Fundamentally, the only difference between a salt water pool and a “traditional” chlorine swimming pool is the way the pool is sanitized.  Instead of using chlorine tablets and shock, a salt water pool uses a chlorine generator (a salt cell).

In a standard chlorine pool system, there is generally an inline chlorinator connected to the filtration system.  The pool owner (or hired pool technician) typically fills and maintains the chloriantor on a weekly basis.  This is the most common way that chlorine gets distributed into a pool.

In a salt pool, a salt system (or generator) is installed on the return side of the filtration system as water flows back into the pool.  The salt generator basically consists of a control box and a salt cell.  The salt cell has metal plates in it which are connected to a control box.  The control box sends an electrical charge to the plates which creates chlorine through a process called electrolysis (this is actually the same process that is used in submarines to pool oxygen from sea water).   As pool water passes through the salt cell, the salt in the water is turned into Hypochlorous acid.   Hypochlorous acid is the same component that is produced when any chlorine is added to pool water, whether you use sticks, tablets, granular or liquid. As the water returns to the pool, it will introduce the newly produced chlorine.

Technically speaking, a salt water pool is actually a chlorine pool as chlorine is introduced back into the pool through an electrolysis process in the salt cell.

Salt water pools are not filters, not pumps, or even chemicals that are added to a pool.  What makes them “salt water” is the salt system which consists of the salt cell, the control box, and the salt that is added into the pool in a granular form.  This is done in an initial application and then in an ongoing basis as needed.  The control box has up and down arrow buttons that are easily accessed.  Depending on preference, you can increase or decrease the chlorine production.  Most of these boxes also have a boost mode that allows you to run the system at 100% production, which is the equivalent of manually shocking a pool.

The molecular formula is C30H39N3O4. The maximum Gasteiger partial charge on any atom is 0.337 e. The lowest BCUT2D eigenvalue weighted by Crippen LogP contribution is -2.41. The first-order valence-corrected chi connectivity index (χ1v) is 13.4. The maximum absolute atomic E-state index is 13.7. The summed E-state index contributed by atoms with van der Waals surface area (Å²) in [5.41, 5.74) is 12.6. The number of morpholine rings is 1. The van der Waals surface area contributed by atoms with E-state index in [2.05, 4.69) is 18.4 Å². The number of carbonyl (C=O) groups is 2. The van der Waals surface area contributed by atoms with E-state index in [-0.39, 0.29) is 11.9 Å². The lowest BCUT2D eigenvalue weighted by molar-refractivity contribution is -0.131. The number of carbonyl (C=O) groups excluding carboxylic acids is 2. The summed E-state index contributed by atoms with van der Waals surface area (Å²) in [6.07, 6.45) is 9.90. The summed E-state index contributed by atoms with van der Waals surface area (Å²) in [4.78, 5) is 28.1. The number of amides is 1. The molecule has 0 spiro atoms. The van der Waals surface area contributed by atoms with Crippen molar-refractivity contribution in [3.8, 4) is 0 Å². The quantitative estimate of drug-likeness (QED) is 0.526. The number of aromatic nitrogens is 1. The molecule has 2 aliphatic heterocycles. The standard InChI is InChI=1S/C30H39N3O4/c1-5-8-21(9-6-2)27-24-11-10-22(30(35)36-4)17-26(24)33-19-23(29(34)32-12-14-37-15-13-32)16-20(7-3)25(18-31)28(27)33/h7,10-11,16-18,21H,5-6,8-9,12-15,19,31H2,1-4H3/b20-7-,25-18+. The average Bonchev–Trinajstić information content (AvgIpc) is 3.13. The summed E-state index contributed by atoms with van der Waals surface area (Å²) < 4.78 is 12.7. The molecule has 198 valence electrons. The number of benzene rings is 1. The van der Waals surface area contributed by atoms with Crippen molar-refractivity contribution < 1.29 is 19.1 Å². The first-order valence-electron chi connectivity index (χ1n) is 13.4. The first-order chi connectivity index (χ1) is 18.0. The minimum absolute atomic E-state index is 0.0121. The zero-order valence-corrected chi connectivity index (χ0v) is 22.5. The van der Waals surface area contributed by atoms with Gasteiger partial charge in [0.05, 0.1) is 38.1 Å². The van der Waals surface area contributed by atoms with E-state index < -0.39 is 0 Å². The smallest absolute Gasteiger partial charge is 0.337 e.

Advantages of a Salt Water Swimming Pool?

One of the major benefits of a salt system is that the pool maintainers do not have to handle the chlorine in its physical form – no chlorine storage on the premises and no buying of chlorine tablets or shock on an ongoing basis.  In fact, once the salt system is up and running and reaches normal balance levels within the water, there is generally less interaction with the chlorine.  Although this is still a chlorine pool, the water does feel softer than pools with a traditional chlorine system.

Downsides of a Salt Water Swimming Pool?

The initial investment in the salt generator is substantially more than regular chlorine based system.  Salt can be a corrosive material so certain precautions have to be taken by any reputable pool installer or service company.  Any good pool builder or service company will suggest adding a sacrificial zinc anode next to the filtration system.  This will absorb some of the stray current which is present in the water as a result of the salt system – zinc is a soft metal.  The stray current will attack the anode first.  As these anodes are easily replaced they will take the abuse rather than most of the other metals that are in the pool.  Pools have stainless steel screws in the face plates, light rings, step trims as well as the anchor sockets which hold the rails and ladders.  If there is a heater in the pool, the heat exchanger may also corrode as these are generally made with copper or titanium.  Splash out which can occur during general use of the pool, and people walking around dripping water from their bathing suits onto the deck, may cause some issues especially if the decking is non salt friendly such as travertine, certain styles of bluestone, or flagstone.  As the water evaporates it can leave a million parts per million of salt residing on the deck.  It is far more corrosive than the typical chlorine based pool due to the residual salt that will always be in the water.

The chlorine that is produced in a salt water pool is a non stabilized type.  Tablet form of chlorine (stabilized) is available informs that contains algaecides, clarifiers, and PH balancers built right into them.  The salt system produces only this type of chlorine that usually creates a very high pH level.  The pH balance is important in maintaining water clarity as well as the preserving the integrity of some of the materials used in the building the pool.